7 Annotations

Terry Foreman   Link to this

Written from: Whitehall - 19 May 1668

Ormond to the Archbishop of Dublin

... In an audience of the King, since the recess of Parliament, the writer, as he hopes, satisfied his Majesty that his affairs in Ireland have not been so negligently managed, as by some had been suggested to him. ...

It will be expected that Ireland shall bear the charges belonging to it. ... The Revenue & the Charge must therefore be brought to meet, one way or other, with an overplus to pay off debts, by degrees. ...

Adds various details concerning the current affairs of that Kingdom. ...
_____

Ormond to Ossory [now acting Lord Lieutenant of Ireland]

... Some here are of opinion that before the next meeting of the Parliament, the writer should divest himself of the Lieutenancy of Ireland. He suffers them to believe that he may be of their mind, but is not yet satisfied that it can be good for himself, or for the King's service. When so satisfied, very slender persuasions shall prevail with him. ...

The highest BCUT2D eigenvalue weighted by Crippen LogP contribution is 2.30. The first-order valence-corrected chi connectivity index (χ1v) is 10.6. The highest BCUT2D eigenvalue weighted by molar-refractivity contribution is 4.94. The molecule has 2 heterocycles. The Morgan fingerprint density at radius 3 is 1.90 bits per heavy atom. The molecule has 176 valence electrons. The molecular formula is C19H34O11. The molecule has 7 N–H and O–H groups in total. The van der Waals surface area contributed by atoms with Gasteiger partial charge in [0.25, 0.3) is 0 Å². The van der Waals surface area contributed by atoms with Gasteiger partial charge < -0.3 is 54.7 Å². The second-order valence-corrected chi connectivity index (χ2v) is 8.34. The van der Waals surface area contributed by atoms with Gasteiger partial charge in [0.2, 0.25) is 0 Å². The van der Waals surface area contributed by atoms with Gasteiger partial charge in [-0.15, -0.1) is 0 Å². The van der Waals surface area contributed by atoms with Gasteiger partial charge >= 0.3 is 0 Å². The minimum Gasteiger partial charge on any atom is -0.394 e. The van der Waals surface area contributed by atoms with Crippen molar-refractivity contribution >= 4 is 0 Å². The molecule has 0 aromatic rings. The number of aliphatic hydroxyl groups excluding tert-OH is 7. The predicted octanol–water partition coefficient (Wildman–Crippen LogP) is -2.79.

http://www.rsl.ox.ac.uk/dept/scwmss/projects/ca...

Glyn   Link to this

What a great image of the king rowing down the Thames and then climbing over the walls of Somerset House.

Chris Squire   Link to this

Glyn: I agree but add that that the tide was probably ebbing; I guess that C noticed this & realised that he could easily ride down on it from Whitehall to Somerset House, less than a mile, and therefore on impulse did so.

Robert Gertz   Link to this

"...it seems, he is mighty hot upon the Duchess of Richmond; insomuch that, upon Sunday was se’nnight, at night, after he had ordered his Guards and coach to be ready to carry him to the Park, he did, on a sudden, take a pair of oars or sculler, and all alone, or but one with him, go to Somersett House, and there, the garden-door not being open, himself clamber over the walls to make a visit to her, which is a horrid shame."

"And so I just thought, Cathy having her devotions and all, and me with nothing to do, I'd just hop down the river and see my good friend er friends..."

"Really...?" Frances, in robe, dryly, turning to husband likewise in robe. "How nice. Charlie...We have anything in the kitchen?"

"I'll take potluck...Isn't it endlessly amusing how we're both Charles Stuart, Charlie?" addresses Richmond, taking Frances' arm.

nix   Link to this

Apparently when one is surrounded by yes men 24/7, the most erotically charged word in the language is "no."